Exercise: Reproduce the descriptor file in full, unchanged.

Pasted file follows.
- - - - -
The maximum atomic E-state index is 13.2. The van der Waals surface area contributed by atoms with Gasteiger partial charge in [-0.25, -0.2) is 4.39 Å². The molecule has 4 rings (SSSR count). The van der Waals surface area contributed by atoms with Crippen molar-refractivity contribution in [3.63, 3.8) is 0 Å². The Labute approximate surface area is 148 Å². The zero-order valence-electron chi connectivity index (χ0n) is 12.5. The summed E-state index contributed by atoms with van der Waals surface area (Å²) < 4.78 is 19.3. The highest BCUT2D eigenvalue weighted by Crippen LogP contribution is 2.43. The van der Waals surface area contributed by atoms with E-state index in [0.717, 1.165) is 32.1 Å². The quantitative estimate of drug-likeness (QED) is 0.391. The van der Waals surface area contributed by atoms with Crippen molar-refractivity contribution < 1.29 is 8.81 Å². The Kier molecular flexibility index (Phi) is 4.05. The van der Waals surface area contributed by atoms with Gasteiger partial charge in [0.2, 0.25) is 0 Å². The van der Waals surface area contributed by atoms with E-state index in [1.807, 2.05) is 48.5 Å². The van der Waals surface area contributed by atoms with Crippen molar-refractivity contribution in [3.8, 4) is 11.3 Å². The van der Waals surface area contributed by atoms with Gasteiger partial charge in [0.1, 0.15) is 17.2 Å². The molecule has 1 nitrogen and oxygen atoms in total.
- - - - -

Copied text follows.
The maximum atomic E-state index is 13.2. The van der Waals surface area contributed by atoms with Gasteiger partial charge in [-0.25, -0.2) is 4.39 Å². The molecule has 4 rings (SSSR count). The van der Waals surface area contributed by atoms with Crippen molar-refractivity contribution in [3.63, 3.8) is 0 Å². The Labute approximate surface area is 148 Å². The zero-order valence-electron chi connectivity index (χ0n) is 12.5. The summed E-state index contributed by atoms with van der Waals surface area (Å²) < 4.78 is 19.3. The highest BCUT2D eigenvalue weighted by Crippen LogP contribution is 2.43. The van der Waals surface area contributed by atoms with E-state index in [0.717, 1.165) is 32.1 Å². The quantitative estimate of drug-likeness (QED) is 0.391. The van der Waals surface area contributed by atoms with Crippen molar-refractivity contribution < 1.29 is 8.81 Å². The Kier molecular flexibility index (Phi) is 4.05. The van der Waals surface area contributed by atoms with Gasteiger partial charge in [0.2, 0.25) is 0 Å². The van der Waals surface area contributed by atoms with E-state index in [1.807, 2.05) is 48.5 Å². The van der Waals surface area contributed by atoms with Crippen molar-refractivity contribution in [3.8, 4) is 11.3 Å². The van der Waals surface area contributed by atoms with Gasteiger partial charge in [0.1, 0.15) is 17.2 Å². The molecule has 1 nitrogen and oxygen atoms in total.